Dying In A Place That Screams “LIVE FREE”

This December will be the third anniversary of my grandmother’s death. While I definitely get sad thinking about her not being here with us, I’m also reminded of the way death is managed in this country, and that makes me makes me angry.

It started on Thanksgiving Day in 2019, I had just finished dinner with my family. We’re early eaters, so it was only about four in the afternoon. My grandmother didn’t come to that dinner, opting instead to stay home and let people from different branches of her family tree visit her over the course of the weekend instead. She wasn’t feeling great. Since Thanksgiving with my in-laws was later that night, I resolved to visit her on Friday.

Coffee and Death

That Thanksgiving is bookended by two cups of of coffee.

Having finished with my side of the family for the day, I had a few hours to kill before needing to be at my inlaws. I wanted to write somewhere, and the Starbucks near my home was the only place open. I felt both happy to have a quiet place to drink a latte, but I felt bad for the people working. So, I ordered my coffee, put what I hoped was a surprising amount of cash in the tip container, and sat at the coffee bar with my notebook.

I sat there tapping my pen against my notebook, stuck in the middle of trying to make a joke about the third amendment funny. I’d brought this joke into rotation more than once in the last few years and just couldn’t nail it. But i wanted to make it work for a specific show in January. So I was sipping coffee and thinking about the name Cotesworth when I answered a call from my mom, who had taken a plate of food to my grandmother. Grandma was feeling really sick, she said. She was about to call an ambulance, but I told her that I wasn’t doing anything and would drive them. So I closed my notebook, and left that Starbucks and Charles Cotesworth Pinckney behind.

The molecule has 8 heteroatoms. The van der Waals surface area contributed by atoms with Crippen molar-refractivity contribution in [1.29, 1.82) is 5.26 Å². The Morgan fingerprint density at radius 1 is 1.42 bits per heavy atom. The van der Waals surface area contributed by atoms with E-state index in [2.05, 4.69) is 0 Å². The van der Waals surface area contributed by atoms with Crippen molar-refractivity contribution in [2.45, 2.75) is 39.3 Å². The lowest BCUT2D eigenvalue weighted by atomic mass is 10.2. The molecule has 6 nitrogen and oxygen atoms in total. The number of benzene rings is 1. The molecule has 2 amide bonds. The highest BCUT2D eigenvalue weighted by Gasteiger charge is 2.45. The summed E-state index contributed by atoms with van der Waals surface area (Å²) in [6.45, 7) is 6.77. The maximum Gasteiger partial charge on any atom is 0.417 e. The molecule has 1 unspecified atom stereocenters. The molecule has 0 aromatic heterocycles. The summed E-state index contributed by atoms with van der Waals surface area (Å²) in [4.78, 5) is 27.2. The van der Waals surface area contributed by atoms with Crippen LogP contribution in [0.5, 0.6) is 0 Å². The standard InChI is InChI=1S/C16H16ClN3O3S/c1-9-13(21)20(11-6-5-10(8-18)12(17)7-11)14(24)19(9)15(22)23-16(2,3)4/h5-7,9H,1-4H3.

When I picked up my mom and my grandmother, my grandmother was complaining about a persistent cough that had been getting worse. That cough turned out to be stage four lung cancer that grandma had known about for a while and had kept secret, because she feared hospitals, and doctors, and surgery, and the kind of life cancer treatment meant for someone approaching eighty years old. While I hate that she kept this secret, I understand it.

I was standing there next to a Keurig machine in an alcove of the hospital waiting room drinking the worst cup of coffee you can make, processing this information. I had written a joke in my phone about how if I died in this hospital, I would haunt it until they figured out something better than generic k-cup coffee. That joke never made it further than social media.


What followed was the beginning of her dying process, first in that hospital, and then under in-home hospice care provided by my mother and her sisters for the final week of her life. All-in-all it was a two week lesson in how fucked up dying is in this country for anyone who isn’t wealthy.

And I mean WEALTHY. I’m not going to post a bank statement here, but I do alright. I get paid to tell elaborate shaggy dog stories. I get money deposited in my bank from a podcast I regularly take three months off updating. And I have a day job that fits perfectly with my creative outlets and provides me with a level of financial security I couldn’t have dreamed of when I was a poor kid growing up in this city. I’m not flexing. But I want to make a point here.

I’m Just Saying, I Do Okay

And it doesn’t matter. For all the financial security I pretend I have, I am one rogue cell away from financial ruin, and traumatization by a medical system where the level of care you recieve is determined by actuarial tables, profit and loss statements, politics, and luck.

Way back when I did taxes (*shudder*), and when I saw more than one client, clients with medical insurance, go from six figure salaries to figuring out if they could survive living in the car for a bit, all because of a week or two in a hospital bed. Our medical system is a monster that can financially destroy anyone. (This is why I don’t understand when people white knight for the super wealthy in this country under some misguided notion they’ll eventually be in the same league as them. You are much more likely to have everything disappear in an instant, and your politics should be formed with that thought in mind. But that’s a different essay.)